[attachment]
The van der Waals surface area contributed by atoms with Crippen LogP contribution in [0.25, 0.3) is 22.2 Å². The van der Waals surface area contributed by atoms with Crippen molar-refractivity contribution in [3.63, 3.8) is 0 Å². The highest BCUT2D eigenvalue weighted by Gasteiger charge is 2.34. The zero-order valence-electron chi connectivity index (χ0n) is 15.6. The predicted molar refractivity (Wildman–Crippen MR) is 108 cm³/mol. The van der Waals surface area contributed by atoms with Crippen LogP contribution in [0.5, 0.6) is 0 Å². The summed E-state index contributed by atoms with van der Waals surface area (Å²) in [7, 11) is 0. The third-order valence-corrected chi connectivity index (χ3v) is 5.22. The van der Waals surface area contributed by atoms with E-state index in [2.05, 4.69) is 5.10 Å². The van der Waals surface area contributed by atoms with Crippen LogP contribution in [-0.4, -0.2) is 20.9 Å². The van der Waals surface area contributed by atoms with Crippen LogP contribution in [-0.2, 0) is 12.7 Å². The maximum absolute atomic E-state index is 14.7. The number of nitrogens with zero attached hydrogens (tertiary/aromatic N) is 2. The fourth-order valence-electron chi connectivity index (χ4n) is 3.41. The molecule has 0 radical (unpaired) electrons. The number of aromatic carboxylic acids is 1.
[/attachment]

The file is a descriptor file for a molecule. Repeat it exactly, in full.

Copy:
The van der Waals surface area contributed by atoms with Crippen LogP contribution in [0.25, 0.3) is 22.2 Å². The van der Waals surface area contributed by atoms with Crippen molar-refractivity contribution in [3.63, 3.8) is 0 Å². The highest BCUT2D eigenvalue weighted by Gasteiger charge is 2.34. The zero-order valence-electron chi connectivity index (χ0n) is 15.6. The predicted molar refractivity (Wildman–Crippen MR) is 108 cm³/mol. The van der Waals surface area contributed by atoms with Crippen LogP contribution in [0.5, 0.6) is 0 Å². The summed E-state index contributed by atoms with van der Waals surface area (Å²) in [7, 11) is 0. The third-order valence-corrected chi connectivity index (χ3v) is 5.22. The van der Waals surface area contributed by atoms with E-state index in [2.05, 4.69) is 5.10 Å². The van der Waals surface area contributed by atoms with Crippen LogP contribution in [-0.4, -0.2) is 20.9 Å². The van der Waals surface area contributed by atoms with Crippen LogP contribution in [-0.2, 0) is 12.7 Å². The maximum absolute atomic E-state index is 14.7. The number of nitrogens with zero attached hydrogens (tertiary/aromatic N) is 2. The fourth-order valence-electron chi connectivity index (χ4n) is 3.41. The molecule has 0 radical (unpaired) electrons. The number of aromatic carboxylic acids is 1.